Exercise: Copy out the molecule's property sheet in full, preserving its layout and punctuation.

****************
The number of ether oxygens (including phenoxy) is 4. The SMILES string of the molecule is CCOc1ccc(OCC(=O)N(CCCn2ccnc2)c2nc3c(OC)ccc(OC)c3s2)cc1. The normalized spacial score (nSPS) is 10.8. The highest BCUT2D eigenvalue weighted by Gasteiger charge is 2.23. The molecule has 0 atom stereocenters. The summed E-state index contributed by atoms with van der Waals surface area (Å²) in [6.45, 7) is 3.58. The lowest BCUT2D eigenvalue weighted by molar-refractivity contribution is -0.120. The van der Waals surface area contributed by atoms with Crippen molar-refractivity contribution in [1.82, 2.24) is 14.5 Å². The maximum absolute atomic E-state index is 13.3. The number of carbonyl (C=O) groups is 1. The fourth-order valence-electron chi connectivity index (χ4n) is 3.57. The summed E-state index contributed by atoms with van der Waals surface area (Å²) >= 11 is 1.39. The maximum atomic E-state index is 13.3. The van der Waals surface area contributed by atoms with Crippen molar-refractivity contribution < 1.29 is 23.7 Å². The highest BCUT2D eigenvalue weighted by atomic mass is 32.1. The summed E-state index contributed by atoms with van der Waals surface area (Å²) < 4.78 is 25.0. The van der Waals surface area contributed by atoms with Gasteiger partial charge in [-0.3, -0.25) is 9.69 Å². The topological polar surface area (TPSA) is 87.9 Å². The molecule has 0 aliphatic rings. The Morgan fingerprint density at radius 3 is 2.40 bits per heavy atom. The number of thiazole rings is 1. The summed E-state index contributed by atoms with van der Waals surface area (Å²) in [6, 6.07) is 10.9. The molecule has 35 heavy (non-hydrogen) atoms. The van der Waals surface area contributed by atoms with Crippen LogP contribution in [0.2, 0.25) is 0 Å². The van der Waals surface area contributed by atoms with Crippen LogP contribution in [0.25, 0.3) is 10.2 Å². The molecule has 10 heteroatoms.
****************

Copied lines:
The number of ether oxygens (including phenoxy) is 4. The SMILES string of the molecule is CCOc1ccc(OCC(=O)N(CCCn2ccnc2)c2nc3c(OC)ccc(OC)c3s2)cc1. The normalized spacial score (nSPS) is 10.8. The highest BCUT2D eigenvalue weighted by Gasteiger charge is 2.23. The molecule has 0 atom stereocenters. The summed E-state index contributed by atoms with van der Waals surface area (Å²) in [6.45, 7) is 3.58. The lowest BCUT2D eigenvalue weighted by molar-refractivity contribution is -0.120. The van der Waals surface area contributed by atoms with Crippen molar-refractivity contribution in [1.82, 2.24) is 14.5 Å². The maximum absolute atomic E-state index is 13.3. The number of carbonyl (C=O) groups is 1. The fourth-order valence-electron chi connectivity index (χ4n) is 3.57. The summed E-state index contributed by atoms with van der Waals surface area (Å²) >= 11 is 1.39. The maximum atomic E-state index is 13.3. The van der Waals surface area contributed by atoms with Crippen molar-refractivity contribution < 1.29 is 23.7 Å². The highest BCUT2D eigenvalue weighted by atomic mass is 32.1. The summed E-state index contributed by atoms with van der Waals surface area (Å²) < 4.78 is 25.0. The van der Waals surface area contributed by atoms with Gasteiger partial charge in [-0.3, -0.25) is 9.69 Å². The topological polar surface area (TPSA) is 87.9 Å². The molecule has 0 aliphatic rings. The Morgan fingerprint density at radius 3 is 2.40 bits per heavy atom. The number of thiazole rings is 1. The summed E-state index contributed by atoms with van der Waals surface area (Å²) in [6, 6.07) is 10.9. The molecule has 35 heavy (non-hydrogen) atoms. The van der Waals surface area contributed by atoms with Crippen LogP contribution in [0.2, 0.25) is 0 Å². The van der Waals surface area contributed by atoms with Crippen LogP contribution in [0.25, 0.3) is 10.2 Å². The molecule has 10 heteroatoms.